The coronavirus pandemic surely has damaged core sectors of the American economy. Small businesses that serve communities in every nook and cranny of this country have been severely impacted by COVID-19. It has not only gutted their financial viability but has sent historic numbers of Americans, many working for small businesses, to the unemployment line.
Gov. Jay Inslee’s loosening of the facemask mandate last month signaled that an end to the pandemic may finally be looming on our horizon. Over the past several months, many laid-off or furloughed workers have returned to work and businesses are doing what they can to recover from the devastating downturn.
The lingering effects of the catastrophic pandemic, however, will continue for some businesses, including community newspapers and local broadcasters. Reeling from the monopolistic business practices of digital giants Google and Facebook over the past decade, the newspaper business overall has suffered a steep decline in advertising revenue. Sen. Maria Cantwell reported to her Senate Commerce Committee that newspaper ad revenue has declined 70 percent since 2000, and newsroom employment has dropped 60 percent since 2005.
The pandemic sent the already declining community newspaper industry into a tailspin. Some Sound Publishing newspapers and hundreds of others around the country suspended publication and were forced to furlough employees and shorten work hours over the many dark months of 2020 and beyond. Thankfully, our Kitsap News Group publications weathered the viral storm and have returned to local newsstands and are being delivered to our loyal subscribers.
While that’s good news in the short term, the long-term future for community journalism is uncertain.
The community newspaper industry will need additional help if it is to continue to provide citizens with the local news coverage they deserve. Cantwell considers the community journalism industry to be critical to the nation’s infrastructure — and to democracy itself. She has promised to hold Senate committee hearings to address big tech’s unfair marketplace advantages that have imperiled the journalism industry.
While it will likely take years for Congress and the courts to rewire and rebalance the digital playing field, Cantwell recognizes that help is needed — now — for local news outlets to survive. On May 11, the senator told an audience of newspaper industry members that she will seek $2.3 billion in grants and tax credits to assist local newspapers and broadcasters as part of the Biden administration’s $2.3 trillion infrastructure plan.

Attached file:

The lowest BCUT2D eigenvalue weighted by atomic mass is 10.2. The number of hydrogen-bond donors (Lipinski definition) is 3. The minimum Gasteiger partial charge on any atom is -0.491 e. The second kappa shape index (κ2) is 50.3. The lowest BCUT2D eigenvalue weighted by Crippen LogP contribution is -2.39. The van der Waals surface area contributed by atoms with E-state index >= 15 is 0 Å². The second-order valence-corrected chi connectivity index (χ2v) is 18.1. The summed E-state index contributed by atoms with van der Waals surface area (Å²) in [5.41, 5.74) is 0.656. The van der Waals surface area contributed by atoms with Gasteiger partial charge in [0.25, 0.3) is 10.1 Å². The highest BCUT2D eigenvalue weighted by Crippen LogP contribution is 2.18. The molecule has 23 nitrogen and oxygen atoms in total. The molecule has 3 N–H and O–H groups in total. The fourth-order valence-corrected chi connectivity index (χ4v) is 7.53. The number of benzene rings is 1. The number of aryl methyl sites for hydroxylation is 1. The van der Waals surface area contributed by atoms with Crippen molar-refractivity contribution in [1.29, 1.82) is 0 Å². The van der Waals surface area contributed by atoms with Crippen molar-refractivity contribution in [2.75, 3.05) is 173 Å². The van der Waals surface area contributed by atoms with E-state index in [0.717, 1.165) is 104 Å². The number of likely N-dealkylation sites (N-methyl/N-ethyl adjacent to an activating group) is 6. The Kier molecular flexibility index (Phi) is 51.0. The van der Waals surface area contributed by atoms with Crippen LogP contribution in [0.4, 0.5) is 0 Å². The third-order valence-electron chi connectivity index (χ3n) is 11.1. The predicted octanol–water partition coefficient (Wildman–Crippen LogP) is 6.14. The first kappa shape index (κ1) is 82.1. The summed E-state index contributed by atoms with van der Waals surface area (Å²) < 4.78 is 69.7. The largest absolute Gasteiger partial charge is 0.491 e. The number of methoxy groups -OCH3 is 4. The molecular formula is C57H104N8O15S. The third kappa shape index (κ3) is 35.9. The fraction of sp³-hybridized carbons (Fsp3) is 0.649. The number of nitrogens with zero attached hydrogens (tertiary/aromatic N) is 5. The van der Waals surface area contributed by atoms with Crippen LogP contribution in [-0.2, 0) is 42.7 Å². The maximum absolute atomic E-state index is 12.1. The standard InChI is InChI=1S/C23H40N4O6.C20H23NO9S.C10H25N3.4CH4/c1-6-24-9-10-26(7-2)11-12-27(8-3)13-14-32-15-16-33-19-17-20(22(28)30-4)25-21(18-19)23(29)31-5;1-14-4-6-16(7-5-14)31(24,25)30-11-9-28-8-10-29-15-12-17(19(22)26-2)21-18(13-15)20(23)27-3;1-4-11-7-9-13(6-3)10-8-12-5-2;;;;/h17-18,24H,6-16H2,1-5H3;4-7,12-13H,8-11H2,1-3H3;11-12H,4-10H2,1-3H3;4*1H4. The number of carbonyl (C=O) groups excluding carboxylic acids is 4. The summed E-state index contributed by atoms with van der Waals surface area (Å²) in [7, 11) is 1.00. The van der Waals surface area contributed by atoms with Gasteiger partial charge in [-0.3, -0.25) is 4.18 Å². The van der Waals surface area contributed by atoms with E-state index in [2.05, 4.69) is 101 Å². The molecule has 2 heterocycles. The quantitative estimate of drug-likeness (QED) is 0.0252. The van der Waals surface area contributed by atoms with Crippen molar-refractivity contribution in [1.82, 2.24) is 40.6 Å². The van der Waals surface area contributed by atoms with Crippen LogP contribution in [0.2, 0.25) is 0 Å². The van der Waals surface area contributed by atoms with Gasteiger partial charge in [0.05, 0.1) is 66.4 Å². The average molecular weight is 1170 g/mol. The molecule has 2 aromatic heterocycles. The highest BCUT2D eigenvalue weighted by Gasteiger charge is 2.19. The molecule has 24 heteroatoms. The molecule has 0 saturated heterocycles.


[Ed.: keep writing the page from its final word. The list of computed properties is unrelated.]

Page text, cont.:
That should be welcome news for all Americans. Cantwell’s initiative comes on the heels of the Local Journalism Sustainability Act. The act also would provide help to news outlets, advertisers supporting newspapers and subscribers alike. It received support from both sides of the aisle in the House last year and should be reintroduced again in Congress.
The lines separating news reports written by trained journalists from stories written by content providers have become becoming increasingly blurred in the information revolution spurred by the birth of new social media platforms. Information, per se, isn’t a bad thing, so long that those who consume it understand who’s delivering it and what their motivations are in sharing it. Social media content is not journalism and content providers aren’t journalists. News reporters working for traditional newspapers and websites strive to provide accurate and objective reports for their customers, the reader. Content providers who post on social media are paid to write stories, many unfounded and filled with out-of-context references, that benefit companies and special interests, not necessarily the reader.
The information marketplace is evolving at a quick pace, and lawmakers have a duty to ensure that Americans continue to have this vital resource at hand — community newspapers and professional journalists who serve a critical role as governmental and societal watchdogs for our democratic way of life.
These efforts in Congress are more than economic stimulants. They are a means to keep our democracy healthy on Main Street — in our communities and our local governments — led by well-informed and in-touch citizens.
— Editorial written by Bob Smith, executive editor for Kitsap News Group